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First of all, I don't expect that something like this already exists, but I am interested in knowing how something like this would be accomplished.

I want a program that I can have running in the background that will intercept ALL keystrokes entered (I'm assuming X is running and perhaps even that Unity is also running), process those keystrokes and then send the original or modified keystrokes on to be handled as normal.

My ultimate goal is creating a sort of keymapping that more closely mimics OS X shortcut behavior. This is very difficult with a standard Ubuntu install since things like ctrl+c seem to be set in stone whereas to mimic OS X behavior, it would need to be cmd+c. Anyway, I'm less interested in discussing the why and more interested in discussing the how. I'm not adverse to writing a daemon in Python, C or whatever else might be needed (I'm also somewhat comfortable with standard UNIX apis). I am, however, completely ignorant about where to begin with something like this.

When the keystrokes are intercepted and processed, it should be able to send them back to the OS following the same interface that the strokes were originally sent with. Maybe this would have to be a patch to X itself? Or would something be able to be in place between the keyboard and X?

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Good place to start.. you're basically looking for a keylogger, but with slightly modified behaviour? – Caesium Dec 13 '11 at 2:30
sort of, I definitely need to be able grab all keys entered. But I'm more interested in how to intercept and process the input before X or whatever else might handle it rather than just recording it. – gregghz Dec 13 '11 at 2:50
perhaps a compiz plugin is the way to go? – gregghz Dec 13 '11 at 9:58

Yes there is a keylogger for ubuntu..

You can download it from here

Or you install it via apt-get

Enable universe repositories,and then run the following in terminal

sudo aptitude update
sudo aptitude install lkl

To run,type the following in terminal

lkl -l -k us_km -o log.file

for seeing results

tail log.file

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I'm not looking for a keylogger. I'm more looking for a way to create a keylogger. I want to effectively modify the keyboard layout and cause certain keys to be sent on to X as something different than what was actually pressed. I don't need to a log keys hit from a user's session. – gregghz Mar 1 '12 at 21:04
This is what you're looking for, you just don't want to read source – RobotHumans Mar 31 '12 at 4:53

To show events from keyboards, but also other input devices, there is also evtest.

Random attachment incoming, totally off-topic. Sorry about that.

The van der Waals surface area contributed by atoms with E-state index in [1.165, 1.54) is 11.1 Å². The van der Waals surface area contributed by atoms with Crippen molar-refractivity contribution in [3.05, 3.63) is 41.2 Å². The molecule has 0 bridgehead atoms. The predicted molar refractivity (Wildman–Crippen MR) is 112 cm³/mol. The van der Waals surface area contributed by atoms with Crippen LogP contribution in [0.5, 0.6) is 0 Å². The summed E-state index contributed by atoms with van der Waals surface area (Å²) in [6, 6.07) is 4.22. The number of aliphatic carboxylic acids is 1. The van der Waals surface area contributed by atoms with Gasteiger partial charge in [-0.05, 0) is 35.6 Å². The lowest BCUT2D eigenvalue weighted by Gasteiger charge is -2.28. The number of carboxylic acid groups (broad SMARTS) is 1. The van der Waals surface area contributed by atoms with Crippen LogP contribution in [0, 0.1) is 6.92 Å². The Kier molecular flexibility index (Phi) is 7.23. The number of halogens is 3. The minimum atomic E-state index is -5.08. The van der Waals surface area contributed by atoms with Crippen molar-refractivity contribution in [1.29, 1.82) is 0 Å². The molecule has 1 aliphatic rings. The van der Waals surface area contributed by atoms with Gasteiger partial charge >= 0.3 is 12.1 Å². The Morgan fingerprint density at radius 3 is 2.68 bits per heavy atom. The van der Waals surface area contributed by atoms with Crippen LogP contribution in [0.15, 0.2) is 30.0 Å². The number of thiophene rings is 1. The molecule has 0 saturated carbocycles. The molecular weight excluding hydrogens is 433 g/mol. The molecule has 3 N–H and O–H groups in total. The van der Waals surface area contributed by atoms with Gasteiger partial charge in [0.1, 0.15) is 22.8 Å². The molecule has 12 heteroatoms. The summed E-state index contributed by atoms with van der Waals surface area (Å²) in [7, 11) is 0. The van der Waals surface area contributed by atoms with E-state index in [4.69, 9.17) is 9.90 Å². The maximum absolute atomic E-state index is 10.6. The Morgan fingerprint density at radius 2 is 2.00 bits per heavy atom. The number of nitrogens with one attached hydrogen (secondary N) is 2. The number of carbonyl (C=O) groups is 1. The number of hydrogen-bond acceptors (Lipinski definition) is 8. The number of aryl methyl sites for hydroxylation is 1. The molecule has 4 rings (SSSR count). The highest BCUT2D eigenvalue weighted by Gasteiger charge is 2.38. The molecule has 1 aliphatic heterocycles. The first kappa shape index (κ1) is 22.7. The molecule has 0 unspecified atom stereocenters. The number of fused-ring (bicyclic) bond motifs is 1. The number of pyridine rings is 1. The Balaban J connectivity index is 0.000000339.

It can not create keypresses in itself, but see below.

It shows events on a lower level than xev would, for example.

Also, it shows which events can be created by the device.

Example output of

evtest /dev/input/event4

from pressing aB:

[ ... ]
Event: time 1429316964.681508, type 4 (EV_MSC), code 4 (MSC_SCAN), value 70004
Event: time 1429316964.681508, type 1 (EV_KEY), code 30 (KEY_A), value 1
Event: time 1429316964.681508, -------------- SYN_REPORT ------------
aEvent: time 1429316964.761540, type 4 (EV_MSC), code 4 (MSC_SCAN), value 70004
Event: time 1429316964.761540, type 1 (EV_KEY), code 30 (KEY_A), value 0
Event: time 1429316964.761540, -------------- SYN_REPORT ------------
Event: time 1429316965.385461, type 4 (EV_MSC), code 4 (MSC_SCAN), value 700e1
Event: time 1429316965.385461, type 1 (EV_KEY), code 42 (KEY_LEFTSHIFT), value 1
Event: time 1429316965.385461, -------------- SYN_REPORT ------------
Event: time 1429316965.577461, type 4 (EV_MSC), code 4 (MSC_SCAN), value 70005
Event: time 1429316965.577461, type 1 (EV_KEY), code 48 (KEY_B), value 1
Event: time 1429316965.577461, -------------- SYN_REPORT ------------
BEvent: time 1429316965.641460, type 4 (EV_MSC), code 4 (MSC_SCAN), value 70005
Event: time 1429316965.641460, type 1 (EV_KEY), code 48 (KEY_B), value 0
Event: time 1429316965.641460, -------------- SYN_REPORT ------------
Event: time 1429316965.713470, type 4 (EV_MSC), code 4 (MSC_SCAN), value 700e1
Event: time 1429316965.713470, type 1 (EV_KEY), code 42 (KEY_LEFTSHIFT), value 0
[ ... ]

Keypress events can not be created by evdev, but there is an implementation of a key remapping using evdev that can create new events,
It seems to match what you are looking for:

At Home Modifier by Evdev (ahm or at-home-modifier-evdev):

It enables for example "Space/Shift dual role key." When you press the Space key alone, it's a space; but when you press it with another key, it's a shift. E.g., space + x = X, roughly speaking.

Any pairs of keys are possible. For example you can turn your Left Alt into BS/Alt in addition to Space/Shift. In this example, Space followed by LAlt sends Shift + BS, LAlt followed by Space does Alt + Space, and Space + LAlt + x and LAlt + Space + x is Alt + Shift + x.

It's a fork of Xorg "evdev" driver [ ... ]

It does not claim to be a clean implementation - but that does not prevent to learn from it.

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